Luke Morley

The world may not be “right” on a lot of days, but it’s certainly a right-handed world. Left-handers – estimated at 10-15% of all people – get a raw deal. Scissors, golf clubs, special non-smudging pens (think about writing on paper with your left, right-handers!), jar openers, gardening tools and more… All are specialized products you may need if you are left-handed.

And then there are guitars. Many years ago, left-handers simply adapted as best they could. Albert King simply flipped his guitar and played upside-down, bass E-string at the top. Jimi Hendrix used right-handed guitars but re-strung them for left-hand playing. Some left-handers – Gary Moore, Mark Knopfler, Billy Corgan, Paul Simon and others – learned to play “right-handed,” and with stunning results. But some people only play left-handed…

Swerving left

Here are the thoughts of a Gibson-loving left-hander. The talented Luke Morley made his name in BritRock band Thunder and is currently in The Union. Morley plays left-hand Gibson Les Pauls and Flying Vs. asked Luke Morley about his left-hand world….

How did you learn to play?

Luke Morley: “I am naturally left-handed, but my stepmother had an old Spanish nylon-strung guitar and she showed me a couple of chords right-handed. I started that way for a few months until I discovered Jimi Hendrix! From then on I only ever wanted to be left handed, so I changed the strings round.”

Luke Morley

Have you always found it hard to find left-hand guitars?

“Definitely. There are less made. And, sometimes, they’re not made as well… And they’re more expensive.”

Did you go to a guitar teacher when first learning?

“I had one guitar lesson. The teacher asked me who was my favourite guitarist was, I said ‘Hendrix,’ and he said ‘I can’t help you!’ He did, however, give me some good advice which was ‘try and work out how guitar players that you like play, watch as many people as possible, practice hard and eventually your own style will develop.’”

According to most scientific studies, “artistic expression” is controlled by the right-hand side of the brain that tends to lead to left-hand dexterity… suggesting that left-handers could be at an advantage. Any thoughts?

“I’m not sure how true that is… although I definitely find anything creative easier than anything practical so maybe that’s my “left-sided” brain. Alternatively, I could just be rubbish at anything vaguely scientific!”

Are you at all ambidextrous?

“As I said earlier, because I started playing right-handed I could play equally well - or badly - on either side for about the first year I was playing. Unfortunately I didn’t keep it up. I do play cricket and golf right-handed so I guess I must be slightly ambidextrous.”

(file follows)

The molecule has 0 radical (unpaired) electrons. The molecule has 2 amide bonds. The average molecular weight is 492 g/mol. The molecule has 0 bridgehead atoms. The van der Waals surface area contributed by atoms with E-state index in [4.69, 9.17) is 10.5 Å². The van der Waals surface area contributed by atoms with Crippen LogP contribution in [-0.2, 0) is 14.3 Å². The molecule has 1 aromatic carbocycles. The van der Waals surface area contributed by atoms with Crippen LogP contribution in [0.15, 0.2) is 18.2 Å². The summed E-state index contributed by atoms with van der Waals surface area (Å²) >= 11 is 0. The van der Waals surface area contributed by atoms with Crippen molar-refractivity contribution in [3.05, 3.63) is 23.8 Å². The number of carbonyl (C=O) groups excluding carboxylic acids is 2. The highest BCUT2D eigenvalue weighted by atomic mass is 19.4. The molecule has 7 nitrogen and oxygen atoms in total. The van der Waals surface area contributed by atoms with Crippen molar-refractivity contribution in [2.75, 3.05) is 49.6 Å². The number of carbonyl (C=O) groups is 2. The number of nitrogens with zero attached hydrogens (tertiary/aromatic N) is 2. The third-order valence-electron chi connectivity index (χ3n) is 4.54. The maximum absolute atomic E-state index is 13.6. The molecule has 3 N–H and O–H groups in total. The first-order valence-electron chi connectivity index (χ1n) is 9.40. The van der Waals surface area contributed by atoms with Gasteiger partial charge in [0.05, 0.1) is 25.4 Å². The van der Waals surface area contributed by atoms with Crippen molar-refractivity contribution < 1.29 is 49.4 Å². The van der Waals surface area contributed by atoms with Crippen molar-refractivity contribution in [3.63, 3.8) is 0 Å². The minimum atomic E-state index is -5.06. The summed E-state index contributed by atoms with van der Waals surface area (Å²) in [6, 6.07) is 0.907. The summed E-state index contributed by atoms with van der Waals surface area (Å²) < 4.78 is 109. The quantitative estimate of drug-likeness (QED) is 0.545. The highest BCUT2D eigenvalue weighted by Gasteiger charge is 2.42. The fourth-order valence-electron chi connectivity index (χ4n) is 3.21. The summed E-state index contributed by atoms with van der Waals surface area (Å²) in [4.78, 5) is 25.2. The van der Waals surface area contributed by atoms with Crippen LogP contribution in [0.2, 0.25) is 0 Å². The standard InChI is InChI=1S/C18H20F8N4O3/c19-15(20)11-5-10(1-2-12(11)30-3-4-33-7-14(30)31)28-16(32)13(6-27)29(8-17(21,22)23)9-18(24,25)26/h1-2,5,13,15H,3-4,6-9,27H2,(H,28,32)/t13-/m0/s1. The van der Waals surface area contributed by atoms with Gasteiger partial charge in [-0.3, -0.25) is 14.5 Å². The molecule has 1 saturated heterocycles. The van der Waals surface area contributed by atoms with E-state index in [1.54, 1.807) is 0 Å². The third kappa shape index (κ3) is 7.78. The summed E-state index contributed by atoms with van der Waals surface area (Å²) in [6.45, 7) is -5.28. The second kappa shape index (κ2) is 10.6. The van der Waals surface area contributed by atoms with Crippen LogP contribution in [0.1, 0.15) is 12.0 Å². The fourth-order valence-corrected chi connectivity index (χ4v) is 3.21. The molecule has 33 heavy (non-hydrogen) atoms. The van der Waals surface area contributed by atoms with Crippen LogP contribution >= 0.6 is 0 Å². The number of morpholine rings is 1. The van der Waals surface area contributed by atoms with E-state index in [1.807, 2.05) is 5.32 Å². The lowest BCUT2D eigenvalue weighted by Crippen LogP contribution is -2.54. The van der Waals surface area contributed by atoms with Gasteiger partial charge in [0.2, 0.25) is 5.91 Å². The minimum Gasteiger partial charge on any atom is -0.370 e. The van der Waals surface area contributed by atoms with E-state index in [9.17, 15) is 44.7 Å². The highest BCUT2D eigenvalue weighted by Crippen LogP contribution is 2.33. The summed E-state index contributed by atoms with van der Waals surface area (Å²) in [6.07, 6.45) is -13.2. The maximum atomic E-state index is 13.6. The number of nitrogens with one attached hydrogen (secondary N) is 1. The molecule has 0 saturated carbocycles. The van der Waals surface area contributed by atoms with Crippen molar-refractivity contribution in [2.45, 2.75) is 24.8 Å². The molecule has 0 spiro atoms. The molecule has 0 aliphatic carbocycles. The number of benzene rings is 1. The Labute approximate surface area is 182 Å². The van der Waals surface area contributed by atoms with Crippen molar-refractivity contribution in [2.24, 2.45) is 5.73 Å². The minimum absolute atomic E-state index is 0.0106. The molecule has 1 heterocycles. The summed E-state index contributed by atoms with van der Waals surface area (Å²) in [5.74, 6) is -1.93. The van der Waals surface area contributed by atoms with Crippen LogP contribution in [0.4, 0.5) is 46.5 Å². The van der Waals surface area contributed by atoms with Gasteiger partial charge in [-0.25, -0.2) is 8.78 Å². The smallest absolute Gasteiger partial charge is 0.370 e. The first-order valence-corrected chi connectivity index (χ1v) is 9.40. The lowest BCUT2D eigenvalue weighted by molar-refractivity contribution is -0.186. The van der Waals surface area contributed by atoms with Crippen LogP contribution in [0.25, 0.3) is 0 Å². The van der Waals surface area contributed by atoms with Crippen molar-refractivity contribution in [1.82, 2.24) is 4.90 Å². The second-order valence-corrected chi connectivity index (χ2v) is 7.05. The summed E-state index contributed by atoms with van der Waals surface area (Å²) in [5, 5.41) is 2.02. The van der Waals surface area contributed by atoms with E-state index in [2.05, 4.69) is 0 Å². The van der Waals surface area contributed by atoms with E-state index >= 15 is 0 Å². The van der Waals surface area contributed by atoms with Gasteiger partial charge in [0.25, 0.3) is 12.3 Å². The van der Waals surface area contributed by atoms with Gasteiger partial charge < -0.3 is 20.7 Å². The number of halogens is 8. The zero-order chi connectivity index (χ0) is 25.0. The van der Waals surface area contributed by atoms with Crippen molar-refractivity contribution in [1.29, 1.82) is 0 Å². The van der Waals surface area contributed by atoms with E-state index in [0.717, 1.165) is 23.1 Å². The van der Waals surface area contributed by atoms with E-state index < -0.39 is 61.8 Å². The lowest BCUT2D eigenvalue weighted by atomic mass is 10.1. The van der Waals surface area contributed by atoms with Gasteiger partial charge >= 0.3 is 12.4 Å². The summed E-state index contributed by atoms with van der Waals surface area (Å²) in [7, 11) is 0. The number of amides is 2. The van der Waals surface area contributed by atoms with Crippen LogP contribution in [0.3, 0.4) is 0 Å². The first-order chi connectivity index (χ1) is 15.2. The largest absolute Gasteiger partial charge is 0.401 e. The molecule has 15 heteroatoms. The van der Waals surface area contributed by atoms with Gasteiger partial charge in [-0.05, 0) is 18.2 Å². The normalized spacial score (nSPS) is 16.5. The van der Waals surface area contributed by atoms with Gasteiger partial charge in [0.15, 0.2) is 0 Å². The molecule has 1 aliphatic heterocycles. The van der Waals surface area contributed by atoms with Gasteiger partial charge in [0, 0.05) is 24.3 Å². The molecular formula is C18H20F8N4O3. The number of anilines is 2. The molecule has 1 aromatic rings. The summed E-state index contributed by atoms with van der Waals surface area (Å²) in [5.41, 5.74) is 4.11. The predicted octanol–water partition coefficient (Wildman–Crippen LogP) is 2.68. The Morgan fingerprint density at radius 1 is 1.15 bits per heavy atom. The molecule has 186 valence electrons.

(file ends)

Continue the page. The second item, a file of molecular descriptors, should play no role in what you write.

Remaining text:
Any good tips for left-handed guitarists?

“Always stand stage right so the neck of your guitar points into the wings!”

Tips for left-handers

Luke Morley’s view is clearly that of one player. We’re all different, whether right or left-handed. But as this diagram shows (from naturally left-handed people tend to veer towards the artistic.

left hand brain

In short, the brain’s left hemisphere (right-handed dominance) controls speech, language, writing, logic, mathematics, science – it’s called the Linear Thinking Mode. The brain’s right hemisphere (left-handed dominance) controls music, art, creativity, perception, emotions and, apparently, “genius.” This is known as the Holistic Thinking Mode. Hey, left-handers get the fun stuff!

So, what can you do to maximize your left-hand playing?

1. Get a proper set-up
If you flip a right-handed guitar over and re-string – like Jimi Hendrix – get your “new” guitar set-up properly. Bridge, nut and action will all be affected by re-stringing.

2. Buy left-handed products
Left-handers’ chord and scale books are now widely available, such as this Hal Leonard Tutorial Book for beginners. If you can “get by” with regular right-hander tutorials, fine, but your brain may find it easier to deal with bespoke “leftism” tools.

3. Learn more
Lefties help each other. LeftyFretz has good and free l/h resources for guitarists. Uncommon Sound is a huge book devoted to studying left-handed guitarists.

4. Buy a left-handed guitar
It may be easier, long-term. U.K. guitarists even have their own left-handed guitar showcase on August 9 2013 courtesy of the GuitarGuitar retailer. And August 13 is International Left-Handers’ Day. Haggle at your local store for a well-deserved discount. And always check eBay and the like – there will be many fewer bids for left-handed guitars, and you may get a bargain.

5. Better still, buy a left-handed Gibson

Here’s the list of Gibson electrics for left-handers. And there’s a great selection of left-handed guitars with the incredible new Gibson Min-ETune™.

And remember, not being “right” doesn’t mean you are wrong. You are left.

More leftism?

Left-Handed Guitarists: The Famous and The Facts

Luke Morley and The Union

Albert King

Photo Credit: Marty Moffatt